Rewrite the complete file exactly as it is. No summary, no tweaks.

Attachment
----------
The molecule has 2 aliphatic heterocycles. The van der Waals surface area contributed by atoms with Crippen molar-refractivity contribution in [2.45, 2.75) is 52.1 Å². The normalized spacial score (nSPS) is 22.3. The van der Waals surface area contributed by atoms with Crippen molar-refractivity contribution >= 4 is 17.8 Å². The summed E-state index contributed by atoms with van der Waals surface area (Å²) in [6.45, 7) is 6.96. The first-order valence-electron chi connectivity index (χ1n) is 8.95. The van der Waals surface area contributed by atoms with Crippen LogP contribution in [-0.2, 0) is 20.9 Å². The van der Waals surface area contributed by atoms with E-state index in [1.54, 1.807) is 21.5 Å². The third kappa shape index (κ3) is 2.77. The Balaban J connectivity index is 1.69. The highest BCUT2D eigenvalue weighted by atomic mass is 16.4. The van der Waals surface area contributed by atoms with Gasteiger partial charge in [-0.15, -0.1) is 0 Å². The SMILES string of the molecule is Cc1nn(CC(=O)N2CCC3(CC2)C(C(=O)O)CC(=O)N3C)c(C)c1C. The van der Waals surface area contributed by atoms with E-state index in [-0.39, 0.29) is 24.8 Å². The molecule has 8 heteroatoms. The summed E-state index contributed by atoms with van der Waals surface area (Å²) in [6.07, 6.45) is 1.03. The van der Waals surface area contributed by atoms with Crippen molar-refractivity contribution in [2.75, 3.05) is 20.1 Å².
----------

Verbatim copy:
The molecule has 2 aliphatic heterocycles. The van der Waals surface area contributed by atoms with Crippen molar-refractivity contribution in [2.45, 2.75) is 52.1 Å². The normalized spacial score (nSPS) is 22.3. The van der Waals surface area contributed by atoms with Crippen molar-refractivity contribution >= 4 is 17.8 Å². The summed E-state index contributed by atoms with van der Waals surface area (Å²) in [6.45, 7) is 6.96. The first-order valence-electron chi connectivity index (χ1n) is 8.95. The van der Waals surface area contributed by atoms with Crippen LogP contribution in [-0.2, 0) is 20.9 Å². The van der Waals surface area contributed by atoms with E-state index in [1.54, 1.807) is 21.5 Å². The third kappa shape index (κ3) is 2.77. The Balaban J connectivity index is 1.69. The highest BCUT2D eigenvalue weighted by atomic mass is 16.4. The van der Waals surface area contributed by atoms with Gasteiger partial charge in [-0.15, -0.1) is 0 Å². The SMILES string of the molecule is Cc1nn(CC(=O)N2CCC3(CC2)C(C(=O)O)CC(=O)N3C)c(C)c1C. The van der Waals surface area contributed by atoms with E-state index in [-0.39, 0.29) is 24.8 Å². The molecule has 8 heteroatoms. The summed E-state index contributed by atoms with van der Waals surface area (Å²) in [6.07, 6.45) is 1.03. The van der Waals surface area contributed by atoms with Crippen molar-refractivity contribution in [2.75, 3.05) is 20.1 Å².